Burnout: A collective responsibility

Burnout. It happens even to the kindest, warmest hearted people. In fact they are possibly the most vulnerable to it. Those in the caring professions: nurses, doctors, teachers, social workers. Those with caring responsibilities at home. What do I mean by burnout? When your energy is sapped and stretched to the limit. When demands exceed your capacity. When you have no time for you, to replenish yourself. When you put others before yourself so often you are in danger of making yourself ill. When you feel that you have no choice but to carry on, everyone else’s needs are so important. You might not see the early warning signs. You build a hard but brittle shell around your psyche. You begin to get impatient, irritable. You begin to not care. The shell starts to crack. When you’re surprised to find you hate your job that you once put your heart and soul into, when it feels like everyone wants a piece of you, when you begin to turn upon the very people you wanted to help, then it has gone too far.

We are so fortunate in the UK to have free healthcare, social services and free education for our children. Ok well not technically free, although free at the point of access; we pay for it through taxation and we have the right to expect a decent standard of care and respect. On the other hand, when not required to hand over cash on delivery, does this lead to a sense of entitlement? Does it lead to an undervaluing of the effort of professionals? We know those professionals are paid, in some cases handsomely, while others graft for little pay but with great devotion. Family members care for each other with no expectation of pay or reward. In a materialist culture, when money exchange does not take place, do we value the effort of those who serve us? In traditional societies healers may give care without demanding payment, but gratitude is always given. Some form of exchange takes place. Both parties benefit from this.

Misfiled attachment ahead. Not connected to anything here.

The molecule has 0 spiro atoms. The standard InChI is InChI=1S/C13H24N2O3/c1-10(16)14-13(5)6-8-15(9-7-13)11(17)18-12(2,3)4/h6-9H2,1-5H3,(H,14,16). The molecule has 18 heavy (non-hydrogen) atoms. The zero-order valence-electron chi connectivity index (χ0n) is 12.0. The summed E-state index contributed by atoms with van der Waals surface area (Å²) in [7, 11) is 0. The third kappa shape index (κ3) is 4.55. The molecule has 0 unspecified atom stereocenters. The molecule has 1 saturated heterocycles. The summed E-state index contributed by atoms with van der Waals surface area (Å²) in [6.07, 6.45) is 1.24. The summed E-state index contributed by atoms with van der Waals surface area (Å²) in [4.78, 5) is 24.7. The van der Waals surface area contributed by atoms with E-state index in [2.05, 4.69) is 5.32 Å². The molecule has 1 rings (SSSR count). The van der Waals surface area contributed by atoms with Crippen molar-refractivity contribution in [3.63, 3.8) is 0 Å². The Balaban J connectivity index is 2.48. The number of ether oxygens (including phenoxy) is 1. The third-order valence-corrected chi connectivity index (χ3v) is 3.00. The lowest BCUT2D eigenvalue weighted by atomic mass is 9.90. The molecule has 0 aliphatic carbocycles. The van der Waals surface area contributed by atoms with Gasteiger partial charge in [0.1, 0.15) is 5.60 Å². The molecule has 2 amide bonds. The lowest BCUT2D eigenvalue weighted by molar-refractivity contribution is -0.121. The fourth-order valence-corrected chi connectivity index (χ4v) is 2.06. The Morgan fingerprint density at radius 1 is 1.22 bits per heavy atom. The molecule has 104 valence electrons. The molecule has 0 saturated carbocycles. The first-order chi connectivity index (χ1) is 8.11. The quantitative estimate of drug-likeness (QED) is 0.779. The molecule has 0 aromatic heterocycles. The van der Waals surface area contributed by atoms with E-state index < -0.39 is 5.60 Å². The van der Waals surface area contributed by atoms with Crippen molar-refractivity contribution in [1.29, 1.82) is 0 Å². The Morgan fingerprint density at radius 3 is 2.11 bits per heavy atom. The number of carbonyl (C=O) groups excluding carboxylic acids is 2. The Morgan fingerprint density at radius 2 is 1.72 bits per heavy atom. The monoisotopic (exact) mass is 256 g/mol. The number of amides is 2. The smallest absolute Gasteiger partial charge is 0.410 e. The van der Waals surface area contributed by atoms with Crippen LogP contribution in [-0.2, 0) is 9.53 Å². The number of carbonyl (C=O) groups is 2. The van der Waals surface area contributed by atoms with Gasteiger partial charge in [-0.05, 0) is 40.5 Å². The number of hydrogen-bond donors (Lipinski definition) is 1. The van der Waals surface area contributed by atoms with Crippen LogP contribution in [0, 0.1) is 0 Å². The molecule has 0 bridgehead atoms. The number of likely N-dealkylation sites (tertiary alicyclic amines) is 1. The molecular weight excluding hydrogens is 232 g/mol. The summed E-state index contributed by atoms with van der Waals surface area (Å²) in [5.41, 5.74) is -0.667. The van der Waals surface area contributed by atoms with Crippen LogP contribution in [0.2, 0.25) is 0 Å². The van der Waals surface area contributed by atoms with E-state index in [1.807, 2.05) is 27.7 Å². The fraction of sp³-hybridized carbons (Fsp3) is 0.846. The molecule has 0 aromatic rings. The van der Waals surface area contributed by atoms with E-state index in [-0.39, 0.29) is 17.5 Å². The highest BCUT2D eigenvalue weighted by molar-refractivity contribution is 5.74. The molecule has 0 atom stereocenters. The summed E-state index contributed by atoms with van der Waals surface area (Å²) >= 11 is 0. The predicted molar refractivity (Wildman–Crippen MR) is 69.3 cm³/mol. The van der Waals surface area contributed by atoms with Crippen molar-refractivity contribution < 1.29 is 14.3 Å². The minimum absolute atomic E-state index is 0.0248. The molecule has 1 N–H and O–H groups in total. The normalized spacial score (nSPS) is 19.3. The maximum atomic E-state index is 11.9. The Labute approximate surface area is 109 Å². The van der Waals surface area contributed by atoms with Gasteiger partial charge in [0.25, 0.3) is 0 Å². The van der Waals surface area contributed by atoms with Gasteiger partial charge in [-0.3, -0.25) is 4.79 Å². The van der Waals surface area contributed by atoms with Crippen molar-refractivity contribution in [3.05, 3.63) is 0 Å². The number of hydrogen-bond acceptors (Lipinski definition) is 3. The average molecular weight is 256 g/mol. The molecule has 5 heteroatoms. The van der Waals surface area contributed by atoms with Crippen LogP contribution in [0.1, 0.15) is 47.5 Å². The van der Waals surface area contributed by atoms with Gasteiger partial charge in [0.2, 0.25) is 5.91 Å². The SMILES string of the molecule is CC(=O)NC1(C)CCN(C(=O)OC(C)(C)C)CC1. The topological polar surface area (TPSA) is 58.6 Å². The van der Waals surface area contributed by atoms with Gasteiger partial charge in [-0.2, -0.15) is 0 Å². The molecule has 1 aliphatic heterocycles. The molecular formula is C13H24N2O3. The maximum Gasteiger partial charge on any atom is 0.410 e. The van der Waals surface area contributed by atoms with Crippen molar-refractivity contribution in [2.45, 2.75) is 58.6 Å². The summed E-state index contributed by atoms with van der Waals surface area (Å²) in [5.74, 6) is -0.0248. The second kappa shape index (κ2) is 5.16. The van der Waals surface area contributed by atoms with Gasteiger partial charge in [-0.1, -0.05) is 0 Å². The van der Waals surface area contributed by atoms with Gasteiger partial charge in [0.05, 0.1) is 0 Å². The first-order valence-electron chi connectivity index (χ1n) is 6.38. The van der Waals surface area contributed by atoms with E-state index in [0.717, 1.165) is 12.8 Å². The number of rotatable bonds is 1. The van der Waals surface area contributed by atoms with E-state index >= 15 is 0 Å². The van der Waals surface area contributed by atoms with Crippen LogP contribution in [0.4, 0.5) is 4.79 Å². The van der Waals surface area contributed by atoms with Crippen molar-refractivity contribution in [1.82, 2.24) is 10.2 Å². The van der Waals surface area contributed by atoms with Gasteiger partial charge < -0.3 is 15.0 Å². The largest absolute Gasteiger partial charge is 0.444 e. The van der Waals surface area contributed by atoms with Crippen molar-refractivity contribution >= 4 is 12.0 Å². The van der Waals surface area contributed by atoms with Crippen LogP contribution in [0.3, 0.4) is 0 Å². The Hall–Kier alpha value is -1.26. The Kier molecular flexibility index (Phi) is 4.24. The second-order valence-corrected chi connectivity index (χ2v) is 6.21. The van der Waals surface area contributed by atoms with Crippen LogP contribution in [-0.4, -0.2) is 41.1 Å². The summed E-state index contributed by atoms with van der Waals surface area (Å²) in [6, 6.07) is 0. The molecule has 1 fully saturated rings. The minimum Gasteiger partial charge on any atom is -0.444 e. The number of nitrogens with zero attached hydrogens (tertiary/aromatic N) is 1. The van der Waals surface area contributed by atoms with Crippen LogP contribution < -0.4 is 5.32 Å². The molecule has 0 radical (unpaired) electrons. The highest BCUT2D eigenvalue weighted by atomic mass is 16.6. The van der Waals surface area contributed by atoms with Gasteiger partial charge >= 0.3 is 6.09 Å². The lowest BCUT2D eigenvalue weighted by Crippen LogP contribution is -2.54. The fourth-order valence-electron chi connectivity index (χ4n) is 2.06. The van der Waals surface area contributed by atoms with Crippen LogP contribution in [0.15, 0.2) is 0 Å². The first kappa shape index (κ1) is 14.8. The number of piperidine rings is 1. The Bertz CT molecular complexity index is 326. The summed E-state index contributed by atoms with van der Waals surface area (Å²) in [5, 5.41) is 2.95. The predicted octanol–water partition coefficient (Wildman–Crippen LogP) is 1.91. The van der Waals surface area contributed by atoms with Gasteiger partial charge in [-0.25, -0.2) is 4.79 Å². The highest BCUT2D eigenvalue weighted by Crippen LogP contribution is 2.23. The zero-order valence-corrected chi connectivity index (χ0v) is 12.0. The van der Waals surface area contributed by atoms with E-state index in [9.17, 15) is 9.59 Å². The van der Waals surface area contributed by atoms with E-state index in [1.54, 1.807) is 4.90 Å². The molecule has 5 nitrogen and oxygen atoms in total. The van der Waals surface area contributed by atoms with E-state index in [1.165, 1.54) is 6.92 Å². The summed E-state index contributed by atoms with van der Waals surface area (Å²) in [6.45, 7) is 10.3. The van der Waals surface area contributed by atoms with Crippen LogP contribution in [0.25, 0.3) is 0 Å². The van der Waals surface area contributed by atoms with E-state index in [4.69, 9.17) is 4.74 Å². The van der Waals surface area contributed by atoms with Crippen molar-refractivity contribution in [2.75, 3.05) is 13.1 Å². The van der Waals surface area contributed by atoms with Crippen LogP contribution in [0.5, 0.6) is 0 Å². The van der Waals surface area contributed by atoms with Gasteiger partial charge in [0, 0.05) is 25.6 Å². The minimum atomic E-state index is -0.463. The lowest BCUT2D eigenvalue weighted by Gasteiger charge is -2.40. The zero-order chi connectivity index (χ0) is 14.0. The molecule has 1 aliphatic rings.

Should we assume that because someone is paid by the state, we do not owe them anything? A simple “thank you so much for your time” costs us nothing but gives much in return. A value that makes the job worthwhile. A few words that show we do not take them for granted. A direct and personal exchange of energy, that in fact is nourishing to both. Gratitude is awesomely transformative to the giver and receiver.

This applies not only in the caring professions but in all walks of life, across all generations.

Gratitude makes the world a softer, kinder place. It softens that brittle shell of defense. There is always something to be grateful for. Even when your care has not been all that you had hoped for, there is something, some spark of effort, of love, of time that someone has put in for you. Behind that air of professionalism is a vulnerable, fallible human just like you.

What of those who are burning out? This works for them too. To remember gratitude. To look for things to be grateful for every day. To be thankful for patients, students or customers whose need gives us our job, who teach us as much as we teach them, who challenge us to be better people, whose own courage and strength is humbling. For supportive colleagues and family. Gratitude even to our own bodies and minds for the work we have done, and also even for the urgent messages of breakdown that tell us when we have had enough. Gratitude alone is not always enough. Carers need care also, and rest. Rest without guilt or pressure. Even healers get sick. The helper needs to know when to ask for help. In this modern world we have high expectations of ourselves and each other. The pressure is on, even for those who are ill.

“No time to be ill, take a pill.”

How about a big dose of compassion.

© Janey Colbourne 2016

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